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Thread: Backup

  1. #1

    Default Backup

    Anyone recommend strums on open chords to back up one vocalist and guitar? The guitar is on the quiet side so I'm looking for something that doesn't overpower it (in this case not looking to chop either). Various types of music but mainly old timey, folk or slower bluegrass ballads.

  2. #2

    Default Re: Backup

    Let me rephrase this. I am comfortable with most basic strumming patterns but find a lot of them overabrasive at times. Looking to soften things up a little.

  3. #3
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    Default Re: Backup

    Do what the guitar player is Not doing. If he/she is playing basic rhythms, play some fills ... If the guitar is l playing a lot of bass walks and fills, play basic rhythm. Listen to some Skaggs and Rice and Skaggs/Whitley
    Jean

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  4. #4
    Registered User Fred Keller's Avatar
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    Default Re: Backup

    Listen to Compton/Grier or Compton/Newberry too. And I would add it depends on what you and your partner like to hear. There's plenty of room between spare and busy for you to do things. You have picking hand and fretting hand options. On the picking hand, a straight 1/2/3/4 downstroke-on-every-beat is possibly one of the simplest beats. You can vary that up in a hundred ways. On the fretting hand you have fills, bass runs (yes, they're not as low as an actual bass but they get heard), chromatic chord walks, chromatic notes, counter melodies and harmonies.
    Lost on the trails of The Deep North

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    Default Re: Backup

    In this type of situation, I often pick patterns using the chord notes, do little tremolo fills, some double stops - anything to add a little movement and interest in the background.
    Mitch Russell

  7. #6
    Registered User MandoSquirrel's Avatar
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    Default Re: Backup

    Open strings, crosspicking, arpeggios....
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  8. #7

    Default Re: Backup

    Awesome guys. This is exactly what I was looking for. I was really wanting to see what others do. Thanks again

  9. #8
    Unfamous String Buster Beanzy's Avatar
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    Default Re: Backup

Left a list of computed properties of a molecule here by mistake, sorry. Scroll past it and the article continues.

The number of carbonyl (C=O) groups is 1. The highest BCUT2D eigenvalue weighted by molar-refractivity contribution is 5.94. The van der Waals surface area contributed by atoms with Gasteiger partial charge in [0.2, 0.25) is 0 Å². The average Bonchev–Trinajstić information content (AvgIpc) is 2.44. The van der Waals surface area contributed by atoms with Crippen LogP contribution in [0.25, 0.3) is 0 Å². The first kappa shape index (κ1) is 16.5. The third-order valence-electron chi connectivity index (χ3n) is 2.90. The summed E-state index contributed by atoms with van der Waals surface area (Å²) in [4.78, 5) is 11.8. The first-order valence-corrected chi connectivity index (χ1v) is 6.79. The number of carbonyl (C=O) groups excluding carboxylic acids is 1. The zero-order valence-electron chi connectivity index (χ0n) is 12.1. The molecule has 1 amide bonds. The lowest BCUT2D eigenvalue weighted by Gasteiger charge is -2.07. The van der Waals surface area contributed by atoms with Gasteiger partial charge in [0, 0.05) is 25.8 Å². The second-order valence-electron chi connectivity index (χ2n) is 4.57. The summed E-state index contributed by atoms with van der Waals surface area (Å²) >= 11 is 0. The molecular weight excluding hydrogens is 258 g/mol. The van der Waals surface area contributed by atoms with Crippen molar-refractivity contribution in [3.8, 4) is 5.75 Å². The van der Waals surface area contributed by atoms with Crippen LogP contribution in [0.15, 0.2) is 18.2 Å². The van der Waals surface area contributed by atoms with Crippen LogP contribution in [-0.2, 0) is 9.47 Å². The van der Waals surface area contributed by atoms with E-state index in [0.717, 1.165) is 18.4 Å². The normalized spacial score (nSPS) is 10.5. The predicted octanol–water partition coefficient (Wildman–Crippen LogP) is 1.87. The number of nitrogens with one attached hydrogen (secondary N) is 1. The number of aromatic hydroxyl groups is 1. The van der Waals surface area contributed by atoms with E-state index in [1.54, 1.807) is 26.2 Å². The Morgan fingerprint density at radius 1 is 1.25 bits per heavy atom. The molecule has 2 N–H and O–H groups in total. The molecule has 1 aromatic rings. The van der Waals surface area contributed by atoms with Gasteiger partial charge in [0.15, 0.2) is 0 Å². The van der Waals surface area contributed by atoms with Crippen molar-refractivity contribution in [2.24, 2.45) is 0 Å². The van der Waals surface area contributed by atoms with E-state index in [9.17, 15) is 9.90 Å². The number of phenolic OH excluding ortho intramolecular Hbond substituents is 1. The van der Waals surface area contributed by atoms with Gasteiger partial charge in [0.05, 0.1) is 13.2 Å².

Crosspicking is my standard 'filler' or bedding for others to use.
    It's good brain exercise too so I don't drift off like I would strumming.
    Eoin



    "Forget that anyone is listening to you and always listen to yourself" - Fryderyk Chopin

  10. #9
    Mando-Accumulator Jim Garber's Avatar
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    Default Re: Backup

    Less is more when backing up a vocalist. The vocalist should be out front and backup should be supportive of the vocals. Single notes should be fills -- fill the spaces between. You and the guitarist should be unified in backup -- I like the concept of playing what the guitarist is not, but also knowing when not to play. There may be times when each of you want to drop out and let the other take over. Also dynamics are important. Bottom line: use your ears. If you are rehearsing, record and listen to what it sounds like.
    Last edited by Jim Garber; Dec-07-2012 at 10:56am.
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  11. #10
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    Default Re: Backup

    A high-pitched, tensioned, stringy mandolin sounds abrasive? Well, I never...

    What the learned folks have said above. Hold yer pick loosely and play with taste. And don't play too hard.

    Monroe, toward the end of his time down here on earth, did an interview and talked about a new tune he had written. He said a bass would be all that you'd need, maybe a guitar..."If he was quiet with it...". That right there is a gem, and applies to the abrasion issue.

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  13. #11
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    Default Re: Backup

    Quote Originally Posted by Jim Garber View Post
    ... Also dynamics are important.
    A quiet double-stop tremolo (that is, 2 notes of the current chord), swelling up from barely perceptible and then down again, can be a breathtaking accompaniment. But only on occasion - once it becomes expected, it loses a lot.
    - Ed

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  14. #12
    Carpe Mandolinium
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    Default Re: Backup

    If you just want a softer tone on straight strumming, put down the pick and use your nails or fingertips.
    == JOHN ==



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